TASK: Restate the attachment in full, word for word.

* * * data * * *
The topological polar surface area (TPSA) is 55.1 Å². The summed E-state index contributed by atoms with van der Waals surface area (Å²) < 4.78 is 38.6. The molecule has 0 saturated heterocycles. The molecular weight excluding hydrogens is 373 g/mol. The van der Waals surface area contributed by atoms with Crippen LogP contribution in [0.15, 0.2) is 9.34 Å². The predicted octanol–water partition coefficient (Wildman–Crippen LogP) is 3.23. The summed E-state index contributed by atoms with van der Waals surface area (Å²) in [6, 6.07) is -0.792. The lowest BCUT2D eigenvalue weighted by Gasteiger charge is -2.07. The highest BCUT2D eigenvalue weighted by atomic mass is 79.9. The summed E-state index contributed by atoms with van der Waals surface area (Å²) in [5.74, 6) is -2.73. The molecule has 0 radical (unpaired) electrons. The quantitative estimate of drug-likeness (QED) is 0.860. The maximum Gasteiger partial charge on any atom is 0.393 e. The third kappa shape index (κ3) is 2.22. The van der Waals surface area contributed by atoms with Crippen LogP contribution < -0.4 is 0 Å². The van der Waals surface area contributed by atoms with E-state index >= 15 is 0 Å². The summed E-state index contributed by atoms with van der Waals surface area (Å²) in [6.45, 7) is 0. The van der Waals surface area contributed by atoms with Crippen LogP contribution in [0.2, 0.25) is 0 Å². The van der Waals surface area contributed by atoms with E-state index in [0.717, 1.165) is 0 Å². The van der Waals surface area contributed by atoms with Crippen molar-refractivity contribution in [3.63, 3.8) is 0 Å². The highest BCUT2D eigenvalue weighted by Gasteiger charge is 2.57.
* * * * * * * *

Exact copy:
The topological polar surface area (TPSA) is 55.1 Å². The summed E-state index contributed by atoms with van der Waals surface area (Å²) < 4.78 is 38.6. The molecule has 0 saturated heterocycles. The molecular weight excluding hydrogens is 373 g/mol. The van der Waals surface area contributed by atoms with Crippen LogP contribution in [0.15, 0.2) is 9.34 Å². The predicted octanol–water partition coefficient (Wildman–Crippen LogP) is 3.23. The summed E-state index contributed by atoms with van der Waals surface area (Å²) in [6, 6.07) is -0.792. The lowest BCUT2D eigenvalue weighted by Gasteiger charge is -2.07. The highest BCUT2D eigenvalue weighted by atomic mass is 79.9. The summed E-state index contributed by atoms with van der Waals surface area (Å²) in [5.74, 6) is -2.73. The molecule has 0 radical (unpaired) electrons. The quantitative estimate of drug-likeness (QED) is 0.860. The maximum Gasteiger partial charge on any atom is 0.393 e. The third kappa shape index (κ3) is 2.22. The van der Waals surface area contributed by atoms with Crippen LogP contribution < -0.4 is 0 Å². The van der Waals surface area contributed by atoms with E-state index >= 15 is 0 Å². The summed E-state index contributed by atoms with van der Waals surface area (Å²) in [6.45, 7) is 0. The van der Waals surface area contributed by atoms with Crippen LogP contribution in [0.2, 0.25) is 0 Å². The van der Waals surface area contributed by atoms with E-state index in [0.717, 1.165) is 0 Å². The van der Waals surface area contributed by atoms with Crippen molar-refractivity contribution in [3.63, 3.8) is 0 Å². The highest BCUT2D eigenvalue weighted by Gasteiger charge is 2.57.